Caution on .308 Win and .30-06 case lengths


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TooTaxed
July 28, 2005, 01:33 AM
For those who shoot reloaded ammo and haven't seen my post in the reloading section:

I recently decided to reload several hundred rounds of boxer-primed .308 Win/7.62 NATO and .30-06 once fired cases. I was very surprised to discover that every one of them, both commercial and military, required trimming to bring them within maximum length spec! Checked with a Lyman case length gauge and carefully calibrated dial caliper.

Over-length cases can cause elevated pressures and chambering problems.

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Rockstar
July 28, 2005, 11:28 AM
I'd have thought that checking case length and trimming appropriately would be the first thing one learned about loading bottleneck cases.

Gewehr98
July 28, 2005, 01:43 PM
Both before and after I run it through the resizing dies. Matter of good reloading procedure, and all... ;)

duckslayer
July 28, 2005, 06:14 PM
You should measure the length every time you reload, and that is not restricted to 308/30-06.

If you have military surplus rounds you are reloading, the case is thicker than commercial brass, so go light on the powder charge.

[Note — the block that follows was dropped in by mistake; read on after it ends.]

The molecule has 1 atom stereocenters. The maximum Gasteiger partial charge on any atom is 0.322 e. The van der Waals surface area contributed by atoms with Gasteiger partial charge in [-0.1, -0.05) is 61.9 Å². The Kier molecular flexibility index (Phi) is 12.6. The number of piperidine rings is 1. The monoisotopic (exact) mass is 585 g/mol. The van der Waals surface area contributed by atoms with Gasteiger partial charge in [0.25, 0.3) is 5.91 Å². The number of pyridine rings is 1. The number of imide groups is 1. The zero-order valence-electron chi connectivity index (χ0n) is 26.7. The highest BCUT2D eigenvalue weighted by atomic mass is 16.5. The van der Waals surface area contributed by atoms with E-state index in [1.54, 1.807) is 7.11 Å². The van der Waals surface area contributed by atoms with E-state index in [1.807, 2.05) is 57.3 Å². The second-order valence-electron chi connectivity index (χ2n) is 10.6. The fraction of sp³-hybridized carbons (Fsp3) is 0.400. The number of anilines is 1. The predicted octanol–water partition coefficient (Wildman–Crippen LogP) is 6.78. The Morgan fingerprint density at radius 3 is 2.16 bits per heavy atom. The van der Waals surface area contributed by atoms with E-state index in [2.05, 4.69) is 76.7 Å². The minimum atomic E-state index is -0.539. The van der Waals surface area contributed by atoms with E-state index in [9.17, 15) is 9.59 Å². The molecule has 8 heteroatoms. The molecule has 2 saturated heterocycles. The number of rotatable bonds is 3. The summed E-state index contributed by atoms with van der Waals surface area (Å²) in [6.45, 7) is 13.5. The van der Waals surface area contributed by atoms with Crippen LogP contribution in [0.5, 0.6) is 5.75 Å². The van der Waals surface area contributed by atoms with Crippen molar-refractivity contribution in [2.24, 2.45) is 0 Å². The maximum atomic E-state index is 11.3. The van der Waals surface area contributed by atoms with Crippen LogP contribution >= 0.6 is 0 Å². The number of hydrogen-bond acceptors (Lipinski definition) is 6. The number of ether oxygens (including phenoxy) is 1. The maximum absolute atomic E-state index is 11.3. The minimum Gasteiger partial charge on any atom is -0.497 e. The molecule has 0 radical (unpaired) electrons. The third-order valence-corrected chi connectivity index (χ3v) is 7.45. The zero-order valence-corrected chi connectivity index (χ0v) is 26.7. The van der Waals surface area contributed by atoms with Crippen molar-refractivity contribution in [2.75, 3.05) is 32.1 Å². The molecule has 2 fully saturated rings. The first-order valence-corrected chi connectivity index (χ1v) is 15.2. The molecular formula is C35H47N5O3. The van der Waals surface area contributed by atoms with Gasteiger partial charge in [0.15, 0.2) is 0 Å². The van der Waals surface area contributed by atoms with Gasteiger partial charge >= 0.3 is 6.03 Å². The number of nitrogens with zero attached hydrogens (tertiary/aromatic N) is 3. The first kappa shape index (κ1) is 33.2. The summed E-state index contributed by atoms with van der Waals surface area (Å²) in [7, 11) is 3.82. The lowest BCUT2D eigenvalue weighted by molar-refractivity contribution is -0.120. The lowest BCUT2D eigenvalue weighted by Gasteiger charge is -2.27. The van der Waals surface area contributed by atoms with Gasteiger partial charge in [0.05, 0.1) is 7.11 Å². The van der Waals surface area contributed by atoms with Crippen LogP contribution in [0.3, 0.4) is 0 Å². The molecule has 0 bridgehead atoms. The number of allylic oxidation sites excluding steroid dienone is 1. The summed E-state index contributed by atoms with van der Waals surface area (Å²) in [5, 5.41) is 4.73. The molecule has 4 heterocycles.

Burt Blade
July 28, 2005, 10:39 PM
Well-used surplus military guns often have far more headspace than civilian guns. This can really grow the brass.

Before you buy the first can of powder, buy the caliper for measuring.

Khornet
July 29, 2005, 07:38 AM
that the cases were over length before sizing, and they were once-fired, meaning they were originally loaded long. And yes, I have seen that too with LC 5.56 brass which I fired myself for the first time and then measured before sizing for the first reload.

MAUSER88
July 29, 2005, 01:54 PM
You should measure the length every time you reload, and that is not restricted to 308/30-06.

Agreed!!!!!!!!!!

41 Redhawk
July 29, 2005, 02:15 PM
that the cases were over length before sizing, and they were once-fired, meaning they were originally loaded long.
Not necessarily true. Bottleneck cases can and usually do grow when fired.

AK103K
July 29, 2005, 06:52 PM
Brass is trimmed AFTER you size them. They stretch when you shoot them. I dont even bother checking, I just trim them all each time. This way I know that they all are the proper length and consistent. I also check for case head separations, especially after they have been reloaded a couple of times. The closer you get to 8 or 10 reloads, the more you will find them going. It pays to know your brass and keep them together in lots so you know whats going on. Commercial brass is much better than military for reloading. It lasts longer and isnt an aggravation to work with.

Mannlicher
July 30, 2005, 08:00 PM
I agree. I have the settings for each of the cartridges I reload for tacked to the wall by the Case Trimmer. After cleaning, and resizing, they go right to the trimmer.

41 Redhawk
August 1, 2005, 02:46 PM
I have the settings for each of the cartridges I reload for tacked to the wall by the Case Trimmer
I got you bettered by one. I have a dummy of each case trimmed to length. I simply put the dummy in the trimmer, lock the cutter down and have at it. Never varies more than .001".

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